Delayed Treatment Is Often Deadly

When parents take their child to a New Mexico hospital, they expect to at least be seen by a doctor. However, according to U.S. News, one couple reportedly lost their 15-year-old son to an internal infection because he was not adequately screened. As a result of the mistake made that evening, their lawsuit states, they were told it would take eight hours before a doctor could come and examine the boy. He died the next day.

According to The Joint Commission, Division of Health Care Improvement, this type of error is often due to a faulty system rather than a single person’s mistake. Whether the negligence is due to an individual’s action or a facility’s failure, though, the result is more often fatal than not. Over a five-year period, one study revealed 522 sentinel events that were caused from treatment delays; 415 were fatal. Of those who did not die, 77 lost some level of function permanently, and 24 had to undergo additional treatment or extended hospitalization.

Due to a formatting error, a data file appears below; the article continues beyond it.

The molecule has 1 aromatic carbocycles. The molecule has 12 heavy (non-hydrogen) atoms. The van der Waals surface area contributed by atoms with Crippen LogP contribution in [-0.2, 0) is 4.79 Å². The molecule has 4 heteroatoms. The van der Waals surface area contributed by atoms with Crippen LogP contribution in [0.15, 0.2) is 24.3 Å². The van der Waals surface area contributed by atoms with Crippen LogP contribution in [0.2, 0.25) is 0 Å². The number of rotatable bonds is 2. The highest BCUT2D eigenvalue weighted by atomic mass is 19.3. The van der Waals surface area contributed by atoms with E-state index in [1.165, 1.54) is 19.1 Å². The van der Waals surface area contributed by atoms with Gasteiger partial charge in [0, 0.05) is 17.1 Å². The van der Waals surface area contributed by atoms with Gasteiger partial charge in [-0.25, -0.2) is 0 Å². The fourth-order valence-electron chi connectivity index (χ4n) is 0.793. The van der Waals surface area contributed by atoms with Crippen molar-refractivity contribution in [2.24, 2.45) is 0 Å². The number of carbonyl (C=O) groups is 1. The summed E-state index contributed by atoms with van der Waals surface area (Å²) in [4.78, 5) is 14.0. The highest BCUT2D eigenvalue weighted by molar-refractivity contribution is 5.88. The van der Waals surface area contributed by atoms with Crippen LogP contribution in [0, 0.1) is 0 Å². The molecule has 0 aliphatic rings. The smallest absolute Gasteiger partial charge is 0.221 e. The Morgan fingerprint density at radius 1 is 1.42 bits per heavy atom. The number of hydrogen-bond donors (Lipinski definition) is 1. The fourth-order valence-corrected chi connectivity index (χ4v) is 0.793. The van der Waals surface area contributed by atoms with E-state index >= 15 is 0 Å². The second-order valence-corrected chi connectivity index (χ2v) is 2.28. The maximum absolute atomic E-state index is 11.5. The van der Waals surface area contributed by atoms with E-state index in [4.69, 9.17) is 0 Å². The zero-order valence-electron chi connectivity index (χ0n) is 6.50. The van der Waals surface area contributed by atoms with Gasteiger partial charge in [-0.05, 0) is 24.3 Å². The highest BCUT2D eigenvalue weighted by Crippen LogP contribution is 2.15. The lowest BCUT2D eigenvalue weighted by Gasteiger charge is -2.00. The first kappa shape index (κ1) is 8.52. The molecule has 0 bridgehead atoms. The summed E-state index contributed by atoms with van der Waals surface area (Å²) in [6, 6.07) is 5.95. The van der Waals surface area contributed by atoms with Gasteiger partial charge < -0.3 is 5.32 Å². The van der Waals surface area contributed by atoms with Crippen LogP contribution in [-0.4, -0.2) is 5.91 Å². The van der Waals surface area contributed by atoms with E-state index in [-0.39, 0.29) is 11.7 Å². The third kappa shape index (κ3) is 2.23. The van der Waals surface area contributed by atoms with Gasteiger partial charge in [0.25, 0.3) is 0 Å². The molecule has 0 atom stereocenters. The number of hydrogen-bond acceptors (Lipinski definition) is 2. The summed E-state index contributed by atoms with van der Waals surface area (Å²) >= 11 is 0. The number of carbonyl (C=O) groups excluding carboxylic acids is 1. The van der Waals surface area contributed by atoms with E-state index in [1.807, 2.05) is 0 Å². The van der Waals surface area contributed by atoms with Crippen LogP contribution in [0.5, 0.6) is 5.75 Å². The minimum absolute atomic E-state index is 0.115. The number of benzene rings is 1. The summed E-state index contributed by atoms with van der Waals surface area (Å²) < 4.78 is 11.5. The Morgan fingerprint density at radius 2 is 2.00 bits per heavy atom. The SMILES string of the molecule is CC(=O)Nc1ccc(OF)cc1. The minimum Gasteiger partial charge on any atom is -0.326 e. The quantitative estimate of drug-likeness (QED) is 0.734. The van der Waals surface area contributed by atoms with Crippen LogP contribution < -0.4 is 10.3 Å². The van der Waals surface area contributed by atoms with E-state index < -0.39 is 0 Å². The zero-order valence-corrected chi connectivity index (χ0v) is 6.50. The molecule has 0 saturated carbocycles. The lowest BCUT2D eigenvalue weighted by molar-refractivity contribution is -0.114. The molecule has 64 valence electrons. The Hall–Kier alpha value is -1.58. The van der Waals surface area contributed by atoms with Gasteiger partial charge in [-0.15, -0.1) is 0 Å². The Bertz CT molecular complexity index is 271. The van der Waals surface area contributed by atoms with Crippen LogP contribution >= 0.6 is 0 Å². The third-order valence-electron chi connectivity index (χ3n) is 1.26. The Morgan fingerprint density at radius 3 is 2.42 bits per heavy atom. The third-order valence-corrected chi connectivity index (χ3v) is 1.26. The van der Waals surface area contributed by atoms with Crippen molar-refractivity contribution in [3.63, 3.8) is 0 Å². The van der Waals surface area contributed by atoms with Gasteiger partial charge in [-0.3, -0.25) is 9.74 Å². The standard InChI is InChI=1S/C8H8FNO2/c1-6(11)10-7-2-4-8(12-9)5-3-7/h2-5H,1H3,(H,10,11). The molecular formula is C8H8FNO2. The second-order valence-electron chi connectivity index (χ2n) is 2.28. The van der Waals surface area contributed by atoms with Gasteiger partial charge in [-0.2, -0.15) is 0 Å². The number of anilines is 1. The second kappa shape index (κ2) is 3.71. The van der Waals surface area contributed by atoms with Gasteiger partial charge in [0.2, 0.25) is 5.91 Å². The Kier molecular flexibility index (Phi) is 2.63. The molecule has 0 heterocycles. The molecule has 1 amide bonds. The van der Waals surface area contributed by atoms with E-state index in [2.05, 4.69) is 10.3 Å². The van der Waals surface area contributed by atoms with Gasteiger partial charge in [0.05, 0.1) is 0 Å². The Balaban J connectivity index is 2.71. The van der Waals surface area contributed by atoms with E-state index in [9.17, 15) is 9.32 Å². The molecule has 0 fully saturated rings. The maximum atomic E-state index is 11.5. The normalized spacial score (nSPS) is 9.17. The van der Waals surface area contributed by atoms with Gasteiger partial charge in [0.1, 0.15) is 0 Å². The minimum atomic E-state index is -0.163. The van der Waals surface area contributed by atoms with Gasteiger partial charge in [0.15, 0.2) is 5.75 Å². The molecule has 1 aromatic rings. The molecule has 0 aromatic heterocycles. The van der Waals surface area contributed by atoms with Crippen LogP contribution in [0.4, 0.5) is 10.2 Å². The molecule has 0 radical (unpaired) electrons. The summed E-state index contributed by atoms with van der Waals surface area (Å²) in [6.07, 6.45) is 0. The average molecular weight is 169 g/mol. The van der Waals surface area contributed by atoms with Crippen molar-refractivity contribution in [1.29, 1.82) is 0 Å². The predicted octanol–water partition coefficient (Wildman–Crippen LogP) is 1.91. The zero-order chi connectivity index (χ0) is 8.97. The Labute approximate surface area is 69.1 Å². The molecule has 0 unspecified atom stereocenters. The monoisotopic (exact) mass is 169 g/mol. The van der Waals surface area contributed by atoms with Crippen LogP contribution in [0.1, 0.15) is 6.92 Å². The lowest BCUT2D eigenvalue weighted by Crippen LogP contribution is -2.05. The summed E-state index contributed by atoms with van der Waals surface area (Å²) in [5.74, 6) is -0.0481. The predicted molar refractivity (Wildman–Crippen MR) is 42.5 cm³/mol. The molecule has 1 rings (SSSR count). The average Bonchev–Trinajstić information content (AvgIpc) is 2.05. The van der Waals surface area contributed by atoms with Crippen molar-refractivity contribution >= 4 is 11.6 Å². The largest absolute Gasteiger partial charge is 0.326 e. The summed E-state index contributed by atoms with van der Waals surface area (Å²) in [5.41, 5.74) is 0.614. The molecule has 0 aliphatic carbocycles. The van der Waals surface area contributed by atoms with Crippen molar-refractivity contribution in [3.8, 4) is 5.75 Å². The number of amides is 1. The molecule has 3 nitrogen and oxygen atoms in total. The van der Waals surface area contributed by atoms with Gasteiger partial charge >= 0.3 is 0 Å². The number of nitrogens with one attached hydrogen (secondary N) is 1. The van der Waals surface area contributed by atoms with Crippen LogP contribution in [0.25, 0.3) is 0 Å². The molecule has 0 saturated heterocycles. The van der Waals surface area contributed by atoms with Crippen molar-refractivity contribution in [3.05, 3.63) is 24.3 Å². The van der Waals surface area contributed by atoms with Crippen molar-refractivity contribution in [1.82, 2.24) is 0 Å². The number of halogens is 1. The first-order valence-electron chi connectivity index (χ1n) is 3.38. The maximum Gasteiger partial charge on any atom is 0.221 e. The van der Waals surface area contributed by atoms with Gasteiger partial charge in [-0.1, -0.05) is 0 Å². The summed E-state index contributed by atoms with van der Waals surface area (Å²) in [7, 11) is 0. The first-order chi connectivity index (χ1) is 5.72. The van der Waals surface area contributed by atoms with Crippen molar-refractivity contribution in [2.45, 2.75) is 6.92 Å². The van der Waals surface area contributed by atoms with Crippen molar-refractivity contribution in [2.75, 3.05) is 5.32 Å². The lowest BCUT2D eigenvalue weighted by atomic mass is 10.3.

One of the top causes of the 522 incidents was inadequate assessments. However, there are many issues that may lead to these faulty evaluation results:

  • Understaffing
  • Poor communication
  • Misdiagnosis
  • Poor scheduling systems

Although the solution is not simple, there are many ways that hospitals and other health care facilities can improve their processes and procedures to decrease patient risk. For example, technology can mitigate many communication errors through electronic health records that include diagnostic checklists, enhanced scheduling and call-back systems, and improved care transitions.

Standardizing assessments and methods of communication can also lower the chances that a patient’s symptoms will go unnoticed or miscommunicated between health care providers and other medical personnel. Perhaps one of the most important steps a hospital can take is to ensure that staffing levels are always adequate to meet the needs of patients.

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